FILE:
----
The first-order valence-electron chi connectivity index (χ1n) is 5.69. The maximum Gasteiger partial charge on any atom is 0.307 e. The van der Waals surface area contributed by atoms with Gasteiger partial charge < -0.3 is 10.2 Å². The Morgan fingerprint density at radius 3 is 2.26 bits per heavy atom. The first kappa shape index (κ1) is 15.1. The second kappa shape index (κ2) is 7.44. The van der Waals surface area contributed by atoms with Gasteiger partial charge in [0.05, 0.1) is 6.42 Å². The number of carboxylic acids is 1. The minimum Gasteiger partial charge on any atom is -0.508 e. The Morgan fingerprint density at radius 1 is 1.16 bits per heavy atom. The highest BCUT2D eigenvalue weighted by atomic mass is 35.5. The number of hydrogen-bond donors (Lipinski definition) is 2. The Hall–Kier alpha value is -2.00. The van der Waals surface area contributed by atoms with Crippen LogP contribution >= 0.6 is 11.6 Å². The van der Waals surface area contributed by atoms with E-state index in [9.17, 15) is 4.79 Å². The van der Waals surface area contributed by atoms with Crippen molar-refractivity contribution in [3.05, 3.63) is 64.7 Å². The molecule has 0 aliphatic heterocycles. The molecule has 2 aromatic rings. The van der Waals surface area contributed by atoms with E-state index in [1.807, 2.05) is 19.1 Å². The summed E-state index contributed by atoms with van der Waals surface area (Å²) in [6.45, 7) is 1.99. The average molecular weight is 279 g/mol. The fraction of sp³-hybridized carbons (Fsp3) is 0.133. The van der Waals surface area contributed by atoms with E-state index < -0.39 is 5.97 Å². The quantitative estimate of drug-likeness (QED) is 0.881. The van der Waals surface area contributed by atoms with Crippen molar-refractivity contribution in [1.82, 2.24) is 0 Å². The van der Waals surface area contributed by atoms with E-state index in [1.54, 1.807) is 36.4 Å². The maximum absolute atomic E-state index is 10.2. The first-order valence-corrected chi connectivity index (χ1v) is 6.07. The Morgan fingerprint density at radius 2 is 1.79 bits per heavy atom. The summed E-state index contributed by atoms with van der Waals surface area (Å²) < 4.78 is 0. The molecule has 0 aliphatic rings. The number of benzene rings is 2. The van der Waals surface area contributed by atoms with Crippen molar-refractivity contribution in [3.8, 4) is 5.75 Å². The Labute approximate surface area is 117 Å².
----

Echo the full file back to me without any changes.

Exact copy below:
The first-order valence-electron chi connectivity index (χ1n) is 5.69. The maximum Gasteiger partial charge on any atom is 0.307 e. The van der Waals surface area contributed by atoms with Gasteiger partial charge < -0.3 is 10.2 Å². The Morgan fingerprint density at radius 3 is 2.26 bits per heavy atom. The first kappa shape index (κ1) is 15.1. The second kappa shape index (κ2) is 7.44. The van der Waals surface area contributed by atoms with Gasteiger partial charge in [0.05, 0.1) is 6.42 Å². The number of carboxylic acids is 1. The minimum Gasteiger partial charge on any atom is -0.508 e. The Morgan fingerprint density at radius 1 is 1.16 bits per heavy atom. The highest BCUT2D eigenvalue weighted by atomic mass is 35.5. The number of hydrogen-bond donors (Lipinski definition) is 2. The Hall–Kier alpha value is -2.00. The van der Waals surface area contributed by atoms with Crippen LogP contribution >= 0.6 is 11.6 Å². The van der Waals surface area contributed by atoms with E-state index in [9.17, 15) is 4.79 Å². The van der Waals surface area contributed by atoms with Crippen molar-refractivity contribution in [3.05, 3.63) is 64.7 Å². The molecule has 0 aliphatic heterocycles. The molecule has 2 aromatic rings. The van der Waals surface area contributed by atoms with E-state index in [1.807, 2.05) is 19.1 Å². The summed E-state index contributed by atoms with van der Waals surface area (Å²) in [6.45, 7) is 1.99. The average molecular weight is 279 g/mol. The fraction of sp³-hybridized carbons (Fsp3) is 0.133. The van der Waals surface area contributed by atoms with E-state index < -0.39 is 5.97 Å². The quantitative estimate of drug-likeness (QED) is 0.881. The van der Waals surface area contributed by atoms with Crippen molar-refractivity contribution in [1.82, 2.24) is 0 Å². The van der Waals surface area contributed by atoms with E-state index in [1.54, 1.807) is 36.4 Å². The maximum absolute atomic E-state index is 10.2. The first-order valence-corrected chi connectivity index (χ1v) is 6.07. The Morgan fingerprint density at radius 2 is 1.79 bits per heavy atom. The summed E-state index contributed by atoms with van der Waals surface area (Å²) < 4.78 is 0. The molecule has 0 aliphatic rings. The number of benzene rings is 2. The van der Waals surface area contributed by atoms with Crippen molar-refractivity contribution in [3.8, 4) is 5.75 Å². The Labute approximate surface area is 117 Å².